The Supreme Court while upholding the Madras High Court Judgment observed that a trespasser who is in established possession of the property can obtain injunction.
The bench comprising of Justice Ashok Bhushan, R. Subhash Reddy and MR Shah observed that the plaintiff cannot find for a bare permanent injunction without seeking a prayer for declaration will not apply when the plaintiff's possession over the property is 'admitted and established'.
"We do not find any error in the view of the High Court and the suit for injunction filed by the plaintiff deserved to be decreed on the basis of admitted and established possession of the plaintiff", the court observed while dismissing the appeal.
The Plaintiff had filed a suit seeking injunction simplicitor. He sought a permanent injunction interdicting the defendants from disturbing the peaceful possession and enjoyment of the plaintiff over the suit property. The suit of the plaintiff could not have been decreed merely on the fact that the defendants failed to prove their title and possession, it was contended.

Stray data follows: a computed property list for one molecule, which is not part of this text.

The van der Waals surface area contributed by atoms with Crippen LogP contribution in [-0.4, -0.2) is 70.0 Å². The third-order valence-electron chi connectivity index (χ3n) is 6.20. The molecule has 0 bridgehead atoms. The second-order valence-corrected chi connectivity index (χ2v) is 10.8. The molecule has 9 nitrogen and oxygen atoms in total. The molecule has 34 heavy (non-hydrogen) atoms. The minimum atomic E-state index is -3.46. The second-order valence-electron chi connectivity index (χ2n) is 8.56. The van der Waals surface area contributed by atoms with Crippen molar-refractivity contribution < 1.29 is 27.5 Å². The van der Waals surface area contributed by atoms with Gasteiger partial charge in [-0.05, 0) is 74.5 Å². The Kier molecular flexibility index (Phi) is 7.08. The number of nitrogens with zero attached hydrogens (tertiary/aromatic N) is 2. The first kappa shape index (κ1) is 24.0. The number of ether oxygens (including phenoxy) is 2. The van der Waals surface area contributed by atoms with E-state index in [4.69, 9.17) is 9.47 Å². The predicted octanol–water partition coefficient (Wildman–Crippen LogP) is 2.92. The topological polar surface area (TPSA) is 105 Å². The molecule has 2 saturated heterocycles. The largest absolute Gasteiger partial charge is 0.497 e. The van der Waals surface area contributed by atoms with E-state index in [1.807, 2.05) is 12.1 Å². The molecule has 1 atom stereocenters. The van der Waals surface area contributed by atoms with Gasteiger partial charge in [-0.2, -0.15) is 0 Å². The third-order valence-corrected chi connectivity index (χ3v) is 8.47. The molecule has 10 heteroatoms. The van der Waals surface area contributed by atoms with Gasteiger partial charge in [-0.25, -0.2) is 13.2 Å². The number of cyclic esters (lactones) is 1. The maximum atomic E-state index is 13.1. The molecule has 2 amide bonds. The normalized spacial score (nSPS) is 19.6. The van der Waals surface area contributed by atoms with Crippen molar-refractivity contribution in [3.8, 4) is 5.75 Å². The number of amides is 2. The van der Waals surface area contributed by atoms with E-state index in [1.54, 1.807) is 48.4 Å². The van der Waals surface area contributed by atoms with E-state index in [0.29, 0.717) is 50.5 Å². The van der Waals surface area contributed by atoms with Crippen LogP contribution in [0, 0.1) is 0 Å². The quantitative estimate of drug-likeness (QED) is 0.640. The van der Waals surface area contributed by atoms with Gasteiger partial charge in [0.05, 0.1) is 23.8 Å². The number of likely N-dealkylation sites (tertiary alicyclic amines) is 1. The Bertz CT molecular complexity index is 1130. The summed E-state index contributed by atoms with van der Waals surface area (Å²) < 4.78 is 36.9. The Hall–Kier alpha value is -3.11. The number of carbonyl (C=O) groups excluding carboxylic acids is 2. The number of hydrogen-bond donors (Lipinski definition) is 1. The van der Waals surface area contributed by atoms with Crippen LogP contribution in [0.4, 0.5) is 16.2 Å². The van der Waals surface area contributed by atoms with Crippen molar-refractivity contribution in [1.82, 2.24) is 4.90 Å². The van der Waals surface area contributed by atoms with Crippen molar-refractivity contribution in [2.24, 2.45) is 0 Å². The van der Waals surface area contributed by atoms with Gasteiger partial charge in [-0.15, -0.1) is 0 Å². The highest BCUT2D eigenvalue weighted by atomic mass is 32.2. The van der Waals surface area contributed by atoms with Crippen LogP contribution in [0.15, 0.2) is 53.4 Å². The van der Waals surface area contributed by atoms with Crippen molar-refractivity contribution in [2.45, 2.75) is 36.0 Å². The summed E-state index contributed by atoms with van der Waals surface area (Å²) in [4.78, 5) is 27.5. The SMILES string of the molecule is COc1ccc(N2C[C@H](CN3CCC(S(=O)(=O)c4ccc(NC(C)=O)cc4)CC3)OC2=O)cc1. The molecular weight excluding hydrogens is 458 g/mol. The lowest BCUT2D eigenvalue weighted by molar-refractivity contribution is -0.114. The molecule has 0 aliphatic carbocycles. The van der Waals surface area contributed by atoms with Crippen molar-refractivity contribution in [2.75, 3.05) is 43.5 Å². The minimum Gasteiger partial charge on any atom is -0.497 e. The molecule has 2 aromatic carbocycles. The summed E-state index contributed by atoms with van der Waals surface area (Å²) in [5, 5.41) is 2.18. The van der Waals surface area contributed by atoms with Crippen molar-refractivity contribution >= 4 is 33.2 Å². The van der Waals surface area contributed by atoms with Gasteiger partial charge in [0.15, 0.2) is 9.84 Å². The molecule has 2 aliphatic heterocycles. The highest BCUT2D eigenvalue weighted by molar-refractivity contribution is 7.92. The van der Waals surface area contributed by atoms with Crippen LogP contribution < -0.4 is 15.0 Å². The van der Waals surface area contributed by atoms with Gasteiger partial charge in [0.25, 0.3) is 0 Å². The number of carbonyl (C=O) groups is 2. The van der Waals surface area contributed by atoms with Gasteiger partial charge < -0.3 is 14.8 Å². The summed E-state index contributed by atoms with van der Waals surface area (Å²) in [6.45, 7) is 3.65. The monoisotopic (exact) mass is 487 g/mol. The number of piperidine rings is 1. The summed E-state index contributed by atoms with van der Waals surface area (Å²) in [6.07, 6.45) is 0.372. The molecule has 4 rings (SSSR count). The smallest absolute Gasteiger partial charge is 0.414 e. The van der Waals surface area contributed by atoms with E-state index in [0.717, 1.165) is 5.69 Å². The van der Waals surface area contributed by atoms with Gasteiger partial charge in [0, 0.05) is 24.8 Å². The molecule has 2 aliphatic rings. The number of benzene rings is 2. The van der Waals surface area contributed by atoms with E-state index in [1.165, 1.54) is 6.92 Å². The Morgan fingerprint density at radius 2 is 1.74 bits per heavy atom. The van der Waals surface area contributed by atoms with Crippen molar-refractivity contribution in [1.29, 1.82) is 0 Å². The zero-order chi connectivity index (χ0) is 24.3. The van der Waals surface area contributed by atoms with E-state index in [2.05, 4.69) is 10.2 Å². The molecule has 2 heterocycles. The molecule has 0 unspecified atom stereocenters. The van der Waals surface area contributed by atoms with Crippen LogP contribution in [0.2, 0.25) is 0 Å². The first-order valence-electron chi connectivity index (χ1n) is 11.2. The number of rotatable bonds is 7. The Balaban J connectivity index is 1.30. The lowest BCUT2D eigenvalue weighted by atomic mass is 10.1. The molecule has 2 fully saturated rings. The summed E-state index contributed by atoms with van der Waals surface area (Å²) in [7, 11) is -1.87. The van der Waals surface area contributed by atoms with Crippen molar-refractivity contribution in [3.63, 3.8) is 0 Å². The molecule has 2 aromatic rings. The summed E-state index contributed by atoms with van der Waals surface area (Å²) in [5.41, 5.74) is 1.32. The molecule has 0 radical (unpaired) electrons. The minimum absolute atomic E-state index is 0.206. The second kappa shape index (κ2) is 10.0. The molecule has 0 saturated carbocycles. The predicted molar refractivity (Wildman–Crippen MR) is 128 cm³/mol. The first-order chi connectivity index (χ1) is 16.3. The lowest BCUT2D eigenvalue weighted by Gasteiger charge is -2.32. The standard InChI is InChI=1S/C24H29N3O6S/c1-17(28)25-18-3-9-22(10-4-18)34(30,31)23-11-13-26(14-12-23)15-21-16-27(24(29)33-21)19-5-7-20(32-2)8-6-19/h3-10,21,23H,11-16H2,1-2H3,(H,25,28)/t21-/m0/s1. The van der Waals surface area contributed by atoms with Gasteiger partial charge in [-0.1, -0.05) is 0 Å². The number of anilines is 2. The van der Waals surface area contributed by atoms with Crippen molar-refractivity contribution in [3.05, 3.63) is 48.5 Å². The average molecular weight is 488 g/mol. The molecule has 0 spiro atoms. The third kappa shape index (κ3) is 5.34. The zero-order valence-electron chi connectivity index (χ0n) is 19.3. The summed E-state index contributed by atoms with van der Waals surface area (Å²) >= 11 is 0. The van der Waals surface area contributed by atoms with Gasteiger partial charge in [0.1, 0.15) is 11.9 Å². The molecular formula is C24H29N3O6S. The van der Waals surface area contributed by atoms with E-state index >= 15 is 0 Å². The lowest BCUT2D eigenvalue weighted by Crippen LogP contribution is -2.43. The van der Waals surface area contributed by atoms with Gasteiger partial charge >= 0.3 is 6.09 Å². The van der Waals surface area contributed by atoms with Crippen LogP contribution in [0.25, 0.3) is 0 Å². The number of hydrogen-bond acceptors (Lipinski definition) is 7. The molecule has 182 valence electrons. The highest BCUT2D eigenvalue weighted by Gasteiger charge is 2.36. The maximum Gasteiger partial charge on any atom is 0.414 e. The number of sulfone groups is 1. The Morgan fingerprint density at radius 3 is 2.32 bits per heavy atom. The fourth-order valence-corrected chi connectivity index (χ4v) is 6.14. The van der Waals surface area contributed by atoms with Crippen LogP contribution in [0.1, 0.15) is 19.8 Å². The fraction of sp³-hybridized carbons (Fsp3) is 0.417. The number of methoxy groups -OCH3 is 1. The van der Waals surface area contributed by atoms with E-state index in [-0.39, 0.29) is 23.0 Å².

Examining the pleadings, the bench observed that the defendant of the suit, Subramanian had earlier filed a suit for recovery of possession and declaration for the same property and the same was dismissed and that in his cross-examination himself admitted that the plaintiff after purchase had demolished the construction.
The main issue raised by the defendant before the Supreme Court was that the plaintiff could not have sought for a bare permanent injunction without seeking a prayer for declaration.
The Madras High Court was of the view that a bare perusal of the plaint would demonstrate that the plaintiff has not narrated anything about the title dispute obviously because of the fact that in the previous litigation, DW1 failed to obtain any relief. He sought a permanent injunction interdicting the defendants from disturbing the peaceful possession and enjoyment of the plaintiff over the suit property.